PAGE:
Discover Edinburgh and its famous legends
by Paulina Lara Franco
Thursday, March 23, 2017
I had the chance to be in Scotland once, on a really quick trip to Edinburgh where I could see some of the main tourist sites and enjoyed a stroll. I have to say that I was there over a sunny summer so it was a fantastic experience! As a Mexican, I love warm days and prefer them over cold ones, so I had a little bit of both (because in this country you never know if the sun will last).
Walking around the Royal Mile
When you walk around in a place like this, sometimes you are lucky, find some cool stereotypes and get excited! (I did): here you can see my picture of Scottish men playing bagpipes!
The Royal Mile connects Edinburgh Castle with Holyrood; it not necessarily measures a mile but it has a lot of important streets in between and it is the main attraction of the Old Edinburgh. It is fun to walk this place as you have to go up and down several times: that part of the city is not flat, but it is perfectly safe and if you like walking when visiting another country, you should be more than fine.
I found fascinating the architecture of The Hub, a former church which now holds different cultural events, and gives information on the internationally renowned Edinburgh Festival. As you can see the design is really Victorian and has a lot of details in the windows and the top.
Walking tours are great
You can try to find a free walking tour in the city. I found one and had the chance to see interesting buildings and streets, visit the Parliament and the famous Greyfriars Cemetery.
Magical inspiration for Harry Potter
Our guide said that Harry Potter’s author got inspired by this magical place. JK Rowling got Voldemort’s real name from the grave of Thomas Riddell. If you remember the magician books, the villain was Tom M. Riddell. I don’t recall people leaving notes as they do with other celebrities, but according to Richard Duffy and Will Naameh, creators of The Potter Trail, Harry Potter fans do.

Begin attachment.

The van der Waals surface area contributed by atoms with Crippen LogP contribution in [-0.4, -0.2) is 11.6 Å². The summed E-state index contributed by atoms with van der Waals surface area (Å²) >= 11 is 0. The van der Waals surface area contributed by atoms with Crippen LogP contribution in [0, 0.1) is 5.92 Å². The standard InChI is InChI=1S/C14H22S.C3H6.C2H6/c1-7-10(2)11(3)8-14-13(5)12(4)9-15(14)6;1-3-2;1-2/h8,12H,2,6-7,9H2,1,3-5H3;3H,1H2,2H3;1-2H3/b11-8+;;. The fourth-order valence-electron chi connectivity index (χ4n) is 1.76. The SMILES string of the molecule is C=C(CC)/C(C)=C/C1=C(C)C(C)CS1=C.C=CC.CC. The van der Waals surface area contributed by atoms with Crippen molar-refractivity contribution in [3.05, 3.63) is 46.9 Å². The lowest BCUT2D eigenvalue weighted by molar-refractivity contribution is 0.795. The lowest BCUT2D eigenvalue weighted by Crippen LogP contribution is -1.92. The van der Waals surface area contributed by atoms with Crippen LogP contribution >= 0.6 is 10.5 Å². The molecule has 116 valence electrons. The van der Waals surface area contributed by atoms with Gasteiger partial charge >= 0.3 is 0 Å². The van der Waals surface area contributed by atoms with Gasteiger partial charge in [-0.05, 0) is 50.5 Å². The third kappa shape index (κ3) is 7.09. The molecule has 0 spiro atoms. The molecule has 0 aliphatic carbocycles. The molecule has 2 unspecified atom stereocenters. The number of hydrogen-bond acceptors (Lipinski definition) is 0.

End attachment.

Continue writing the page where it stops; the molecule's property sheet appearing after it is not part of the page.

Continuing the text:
Another famous deathly story was something about a guy people called Bloody, but what really drew my attention more than ghosts, was the tribute played to a dog!
A tribute to Bobby Greyfriars
Our guide told us that Edinburgh’s priest died, that is why his pet Bobby remained taking care of the grave for years. People loved the dog and fed it; some even said he was a police dog, but it was so faithful and loving to the priest that he stayed ages in the cemetery, looking after him, until its own death.
The Famous Dog
Later I found another story, which seems to contain the real facts of this dog, which captivated Edinburgh’s love. It was 1850 when a gardener called John Gray, arrived at the Scottish city with his wife Jess and son John. He could not find any jobs as a gardener so then became a watchman in the Edinburgh Police Force. To make nights less boring and have some help, he brought a companion: a cute Skye Terrier called Bobby. John and Bobby became faithful friends throughout the whole year.
Greyfriars Bobby Bar